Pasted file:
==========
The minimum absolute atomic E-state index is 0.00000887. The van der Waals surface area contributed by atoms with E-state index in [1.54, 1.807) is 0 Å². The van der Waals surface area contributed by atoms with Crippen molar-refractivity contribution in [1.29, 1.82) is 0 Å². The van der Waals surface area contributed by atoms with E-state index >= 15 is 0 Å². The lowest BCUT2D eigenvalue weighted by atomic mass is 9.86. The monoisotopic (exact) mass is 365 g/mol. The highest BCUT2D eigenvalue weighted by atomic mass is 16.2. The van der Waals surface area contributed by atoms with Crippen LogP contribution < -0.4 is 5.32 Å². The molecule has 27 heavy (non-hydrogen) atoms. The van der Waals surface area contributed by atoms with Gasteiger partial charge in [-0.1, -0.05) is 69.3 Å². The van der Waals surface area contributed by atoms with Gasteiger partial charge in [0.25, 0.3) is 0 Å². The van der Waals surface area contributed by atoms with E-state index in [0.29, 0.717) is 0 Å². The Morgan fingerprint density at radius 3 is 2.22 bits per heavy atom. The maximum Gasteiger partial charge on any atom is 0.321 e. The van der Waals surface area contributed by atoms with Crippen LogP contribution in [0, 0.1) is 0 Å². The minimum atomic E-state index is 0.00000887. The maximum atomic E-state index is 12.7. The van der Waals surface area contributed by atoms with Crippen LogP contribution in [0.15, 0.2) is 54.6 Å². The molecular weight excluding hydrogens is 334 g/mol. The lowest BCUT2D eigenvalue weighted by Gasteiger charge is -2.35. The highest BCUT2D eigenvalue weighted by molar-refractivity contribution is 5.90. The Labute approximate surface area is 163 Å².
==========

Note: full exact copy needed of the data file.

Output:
The minimum absolute atomic E-state index is 0.00000887. The van der Waals surface area contributed by atoms with E-state index in [1.54, 1.807) is 0 Å². The van der Waals surface area contributed by atoms with Crippen molar-refractivity contribution in [1.29, 1.82) is 0 Å². The van der Waals surface area contributed by atoms with E-state index >= 15 is 0 Å². The lowest BCUT2D eigenvalue weighted by atomic mass is 9.86. The monoisotopic (exact) mass is 365 g/mol. The highest BCUT2D eigenvalue weighted by atomic mass is 16.2. The van der Waals surface area contributed by atoms with Crippen LogP contribution < -0.4 is 5.32 Å². The molecule has 27 heavy (non-hydrogen) atoms. The van der Waals surface area contributed by atoms with Gasteiger partial charge in [-0.1, -0.05) is 69.3 Å². The van der Waals surface area contributed by atoms with Gasteiger partial charge in [0.25, 0.3) is 0 Å². The van der Waals surface area contributed by atoms with E-state index in [0.29, 0.717) is 0 Å². The Morgan fingerprint density at radius 3 is 2.22 bits per heavy atom. The maximum Gasteiger partial charge on any atom is 0.321 e. The van der Waals surface area contributed by atoms with Crippen LogP contribution in [0, 0.1) is 0 Å². The minimum atomic E-state index is 0.00000887. The maximum atomic E-state index is 12.7. The van der Waals surface area contributed by atoms with Crippen LogP contribution in [0.15, 0.2) is 54.6 Å². The molecular weight excluding hydrogens is 334 g/mol. The lowest BCUT2D eigenvalue weighted by Gasteiger charge is -2.35. The highest BCUT2D eigenvalue weighted by molar-refractivity contribution is 5.90. The Labute approximate surface area is 163 Å².